8. He dedicated himself to the Decorative Arts.
As a true designer, Alberto Giacometti began producing decorative objects in 1929. That year, he obtained a first order to furnish the office of banker Pierre David-Weill. Subsequently, in the 1930s, he collaborated on several times with the avant-garde decorator Jean-Michel Frank. In this context, he created many objects to decorate the interiors of the Parisian and international elite, such as the New York apartment of Governor Nelson Rockefeller or the villa of the Argentinean couple Jorge and Matilde Born. His lamps and floor lamps, wall lights and other vases or bas-reliefs are highly appreciated. These “utilitarian objects” as he calls them, are almost sculptures. They often refer to ancient and extra-European arts, especially African and Egyptian. He manages, however, to bring them up to date in the art deco style, with refined and simplified forms.
9. Prostitutes are often his muses.
As soon as he arrived in Paris, he assiduously frequented the brothels of the Montparnasse and Barbès districts. Fascinated by prostitutes, their “strange, long, thin and slender legs” may have inspired his long and filiform post-war statuettes.
A defender of brothels, he contested their closure with a column entitled “The Dream, the Sphinx and the Death of T.” published in 1946 in the magazine Labyrinthe. He also dedicated several paintings to this world of night. The two paintings Au Sphinx (1950), representing naked women in the mythical brothel is thus a tribute to the place that has just been closed.
In 1960, he met the young prostitute Caroline. Real obsession, she poses for him many times. Each of her representations is then the opportunity to represent the different facets of his personality.
10. He was recognized as one of the greatest artists of the 20th-century during his lifetime
In the post-war years, Alberto Giacometti’s international and institutional recognition was consolidated. In 1950, the Kunsthalle in Basel organized his first retrospective exhibition, while the Kunstmuseum acquired his work The Square, becoming the first to enter a public collection. While other retrospectives followed in various European and American museums, the artist represented France at the Venice Biennale in 1956 with his Women of Venice series. At the end of his life, he received numerous awards: the Carnegie Prize in 1961, the Grand Prize for Sculpture at the Venice Biennale in 1962, the Guggenheim Prize in 1964, and finally the Grand Prix International des Arts awarded by France in 1965. At the same time, in 1962, a first monograph listing all of his work to date was dedicated to him.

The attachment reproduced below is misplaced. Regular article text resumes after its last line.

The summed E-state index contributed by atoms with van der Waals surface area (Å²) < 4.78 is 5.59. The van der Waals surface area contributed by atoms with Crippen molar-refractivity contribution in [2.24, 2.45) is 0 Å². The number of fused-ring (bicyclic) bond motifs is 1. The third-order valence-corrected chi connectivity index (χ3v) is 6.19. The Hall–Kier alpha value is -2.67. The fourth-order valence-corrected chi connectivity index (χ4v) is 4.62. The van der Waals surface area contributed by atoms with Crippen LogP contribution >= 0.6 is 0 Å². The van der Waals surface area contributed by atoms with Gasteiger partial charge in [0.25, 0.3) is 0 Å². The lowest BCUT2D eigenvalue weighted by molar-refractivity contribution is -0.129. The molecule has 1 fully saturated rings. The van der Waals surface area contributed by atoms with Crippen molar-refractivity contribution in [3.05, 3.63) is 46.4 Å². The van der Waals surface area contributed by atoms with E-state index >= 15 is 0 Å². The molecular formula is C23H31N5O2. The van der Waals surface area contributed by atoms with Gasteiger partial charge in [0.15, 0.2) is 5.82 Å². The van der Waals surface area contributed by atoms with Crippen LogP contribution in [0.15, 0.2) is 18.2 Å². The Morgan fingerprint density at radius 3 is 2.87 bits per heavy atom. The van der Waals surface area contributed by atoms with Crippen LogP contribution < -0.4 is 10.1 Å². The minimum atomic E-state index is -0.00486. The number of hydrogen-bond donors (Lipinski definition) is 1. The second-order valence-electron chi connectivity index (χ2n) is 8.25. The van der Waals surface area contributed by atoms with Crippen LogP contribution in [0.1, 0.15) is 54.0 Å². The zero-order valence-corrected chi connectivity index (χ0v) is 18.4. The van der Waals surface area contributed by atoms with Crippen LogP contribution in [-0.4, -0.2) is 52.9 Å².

In 1966, he died of cancer at the height of his fame. Passed on to posterity, his sculpture Man Pointing (1947) is his work sold for the highest price to date, reaching $141.2 million at auction at Christie’s in 2015. It is considered a national emblem for Switzerland. In 1998, Switzerland chose to put Giacometti’s portrait on one side of the 100-franc bill and the Man Walking on the other.
His wife, who died in 1993, created the Alberto and Annette Giacometti Foundation in her will. Holder of part of her copyright and owner of the largest collection of her creations in the world, she was recognized as being of public utility in 2003. In charge of authenticating the works and disseminating them to the public, the Foundation opened the Giacometti Institute in 2018, a research and exhibition space. There, he will be able to interact with the creations of contemporary artists, revealing an art that is as original as it is universal, modern as it is timeless!